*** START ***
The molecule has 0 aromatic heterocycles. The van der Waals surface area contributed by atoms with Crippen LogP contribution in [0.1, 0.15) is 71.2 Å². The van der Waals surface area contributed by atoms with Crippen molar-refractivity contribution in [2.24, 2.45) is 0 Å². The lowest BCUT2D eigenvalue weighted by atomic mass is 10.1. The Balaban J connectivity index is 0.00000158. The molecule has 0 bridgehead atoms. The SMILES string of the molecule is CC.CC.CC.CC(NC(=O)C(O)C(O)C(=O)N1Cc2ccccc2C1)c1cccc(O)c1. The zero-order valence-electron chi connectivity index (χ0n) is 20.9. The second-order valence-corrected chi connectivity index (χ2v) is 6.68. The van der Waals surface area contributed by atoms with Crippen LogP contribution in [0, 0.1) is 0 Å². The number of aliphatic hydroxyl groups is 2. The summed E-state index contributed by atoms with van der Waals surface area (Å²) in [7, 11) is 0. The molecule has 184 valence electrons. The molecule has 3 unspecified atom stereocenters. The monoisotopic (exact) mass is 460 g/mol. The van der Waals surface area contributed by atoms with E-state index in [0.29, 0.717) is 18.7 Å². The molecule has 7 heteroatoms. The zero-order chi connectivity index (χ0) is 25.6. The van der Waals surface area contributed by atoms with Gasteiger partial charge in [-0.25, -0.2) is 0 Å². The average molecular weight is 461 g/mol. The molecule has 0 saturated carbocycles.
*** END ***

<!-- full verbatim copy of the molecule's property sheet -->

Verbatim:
The molecule has 0 aromatic heterocycles. The van der Waals surface area contributed by atoms with Crippen LogP contribution in [0.1, 0.15) is 71.2 Å². The van der Waals surface area contributed by atoms with Crippen molar-refractivity contribution in [2.24, 2.45) is 0 Å². The lowest BCUT2D eigenvalue weighted by atomic mass is 10.1. The Balaban J connectivity index is 0.00000158. The molecule has 0 bridgehead atoms. The SMILES string of the molecule is CC.CC.CC.CC(NC(=O)C(O)C(O)C(=O)N1Cc2ccccc2C1)c1cccc(O)c1. The zero-order valence-electron chi connectivity index (χ0n) is 20.9. The second-order valence-corrected chi connectivity index (χ2v) is 6.68. The van der Waals surface area contributed by atoms with Crippen LogP contribution in [0, 0.1) is 0 Å². The number of aliphatic hydroxyl groups is 2. The summed E-state index contributed by atoms with van der Waals surface area (Å²) in [7, 11) is 0. The molecule has 184 valence electrons. The molecule has 3 unspecified atom stereocenters. The monoisotopic (exact) mass is 460 g/mol. The van der Waals surface area contributed by atoms with E-state index in [0.29, 0.717) is 18.7 Å². The molecule has 7 heteroatoms. The zero-order chi connectivity index (χ0) is 25.6. The van der Waals surface area contributed by atoms with Gasteiger partial charge in [-0.25, -0.2) is 0 Å². The average molecular weight is 461 g/mol. The molecule has 0 saturated carbocycles.